Journal Article

Social Work and the ‘Missionary Zeal to Whip the Heathen Along the Path of Righteousness’<sup>1</sup>

ARNON BAR-ON

in The British Journal of Social Work

Published on behalf of British Association of Social Workers

Volume 29, issue 1, pages 5-26
Published in print February 1999 | ISSN: 0045-3102
Published online February 1999 | e-ISSN: 1468-263X | DOI: http://dx.doi.org/10.1093/oxfordjournals.bjsw.a011440
Social Work and the ‘Missionary Zeal to Whip the Heathen Along the Path of Righteousness’1

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Ever since Western forms of social work were first imported to Africa, a serious debate has been raging on whether they fit the African context Most of this debate has concentrated, however, on the techniques of Western social work as opposed to the ends to which they are put, which, being underpinned by Western values, are essentially alien to African culture. Applying Western social work in Africa can be viewed, therefore, as continuing the work of the missionaries who sought to remake Africans in their own image. Following a summary of the arguments why Africa might require a form of social work of its own, this article explores the chances of such indigenization and concludes that it might be nigh impossible unless research involving reflective learning by African social workers with their clients is placed at the centre of social work practice.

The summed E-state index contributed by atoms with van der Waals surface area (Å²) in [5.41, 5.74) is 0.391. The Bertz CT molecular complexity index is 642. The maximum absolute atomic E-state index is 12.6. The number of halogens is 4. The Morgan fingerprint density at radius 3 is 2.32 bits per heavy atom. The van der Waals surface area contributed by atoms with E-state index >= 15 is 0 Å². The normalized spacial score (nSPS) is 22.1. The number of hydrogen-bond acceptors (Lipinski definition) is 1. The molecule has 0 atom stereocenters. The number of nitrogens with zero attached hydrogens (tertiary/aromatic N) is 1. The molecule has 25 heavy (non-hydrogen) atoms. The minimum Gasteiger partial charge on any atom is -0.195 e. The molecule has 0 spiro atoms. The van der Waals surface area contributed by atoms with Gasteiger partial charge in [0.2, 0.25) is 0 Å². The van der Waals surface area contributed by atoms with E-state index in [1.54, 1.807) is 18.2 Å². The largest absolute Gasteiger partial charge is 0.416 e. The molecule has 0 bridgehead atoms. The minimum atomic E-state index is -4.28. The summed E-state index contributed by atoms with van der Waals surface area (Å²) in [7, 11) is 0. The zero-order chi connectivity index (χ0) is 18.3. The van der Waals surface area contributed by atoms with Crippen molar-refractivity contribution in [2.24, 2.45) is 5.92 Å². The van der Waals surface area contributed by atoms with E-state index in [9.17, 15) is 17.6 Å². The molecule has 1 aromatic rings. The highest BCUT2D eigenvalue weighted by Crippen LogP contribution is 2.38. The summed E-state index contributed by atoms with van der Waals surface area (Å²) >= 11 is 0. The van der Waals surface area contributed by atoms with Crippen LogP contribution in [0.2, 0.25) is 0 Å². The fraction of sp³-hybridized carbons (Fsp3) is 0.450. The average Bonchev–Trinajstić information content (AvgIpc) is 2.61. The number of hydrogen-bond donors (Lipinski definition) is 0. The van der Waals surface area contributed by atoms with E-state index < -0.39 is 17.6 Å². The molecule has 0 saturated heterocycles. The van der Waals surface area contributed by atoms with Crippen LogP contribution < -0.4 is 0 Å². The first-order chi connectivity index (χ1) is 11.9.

Journal Article.  0 words. 

Subjects: Social Work

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